The awaited decision of the Competition Commission notwithstanding, Carlton Communications and Granada Media are pressing ahead with the pre-merger integration of their respective operations. The commission is due to hand its recommendations on the mooted marriage to trade and industry secretary Patricia Hewitt on August 26.
Approval is by no means certain, the UK advertising industry having robustly opposed the integration of Carlton and Granada’s respective sales houses into a single unit controlling over 50% of the nation’s TV advertising market.
But Carlton chairman Michael Green is on record as saying he would walk away from the merger if the commission rules against the sales unification: “What would be the point of being divorced from our principal income stream? It would not make commercial sense,” he argued. Few, however, attach much credence to his threat, believing it would be overturned by a massive shareholder revolt.
Meantime, the ITV duo this weekend announced the creation of a division combining their respective regional, national and international news operations. This new division will form the third arm of a merged ITV structural triumvirate, alongside production and broadcasting.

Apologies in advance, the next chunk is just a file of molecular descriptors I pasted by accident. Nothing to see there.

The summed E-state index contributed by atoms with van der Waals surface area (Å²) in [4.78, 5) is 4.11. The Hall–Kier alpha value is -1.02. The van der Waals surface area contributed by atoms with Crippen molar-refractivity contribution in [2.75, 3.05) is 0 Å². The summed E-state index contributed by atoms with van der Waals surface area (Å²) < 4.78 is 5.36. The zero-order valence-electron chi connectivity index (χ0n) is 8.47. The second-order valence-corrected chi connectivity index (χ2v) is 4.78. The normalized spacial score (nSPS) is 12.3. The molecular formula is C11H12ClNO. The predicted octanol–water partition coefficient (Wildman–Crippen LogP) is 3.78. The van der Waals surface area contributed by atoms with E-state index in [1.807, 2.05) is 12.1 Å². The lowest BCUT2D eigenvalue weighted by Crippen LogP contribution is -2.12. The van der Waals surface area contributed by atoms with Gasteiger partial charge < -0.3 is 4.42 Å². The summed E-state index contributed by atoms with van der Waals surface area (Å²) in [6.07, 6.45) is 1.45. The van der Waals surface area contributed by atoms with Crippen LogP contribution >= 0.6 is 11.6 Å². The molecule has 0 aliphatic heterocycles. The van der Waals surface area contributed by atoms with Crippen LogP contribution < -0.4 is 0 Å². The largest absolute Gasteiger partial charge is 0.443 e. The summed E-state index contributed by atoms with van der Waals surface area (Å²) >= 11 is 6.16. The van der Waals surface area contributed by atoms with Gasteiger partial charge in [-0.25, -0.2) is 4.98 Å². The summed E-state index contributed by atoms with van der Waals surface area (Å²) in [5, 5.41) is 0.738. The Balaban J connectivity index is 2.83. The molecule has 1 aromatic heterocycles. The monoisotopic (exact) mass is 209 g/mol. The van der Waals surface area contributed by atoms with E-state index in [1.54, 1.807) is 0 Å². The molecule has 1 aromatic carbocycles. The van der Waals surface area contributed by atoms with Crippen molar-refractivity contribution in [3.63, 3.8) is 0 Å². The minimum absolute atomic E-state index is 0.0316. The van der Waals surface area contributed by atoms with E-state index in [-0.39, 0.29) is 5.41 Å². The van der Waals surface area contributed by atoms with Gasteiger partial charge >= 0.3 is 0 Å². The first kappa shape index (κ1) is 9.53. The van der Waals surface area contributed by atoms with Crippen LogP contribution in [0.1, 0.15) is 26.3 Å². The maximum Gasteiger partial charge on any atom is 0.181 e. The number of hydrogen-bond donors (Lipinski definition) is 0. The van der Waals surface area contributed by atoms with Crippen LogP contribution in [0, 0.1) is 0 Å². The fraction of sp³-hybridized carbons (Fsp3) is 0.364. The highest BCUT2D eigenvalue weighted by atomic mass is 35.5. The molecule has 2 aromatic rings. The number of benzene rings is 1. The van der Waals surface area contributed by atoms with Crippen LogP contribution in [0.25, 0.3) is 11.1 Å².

The merger, say the broadcasters, will save £12 million ($19.46m; €16.96m) on content expenditure and £12m from so-called “back of house” broadcasting and commissioning. Integration of the respective Carlton and Granada corporate structures would lop a further £12m from costs; while the contentious single advertising sales operation – if permitted – would slice £20m more from overheads.
Data sourced from: Financial Times; additional content by WARC staff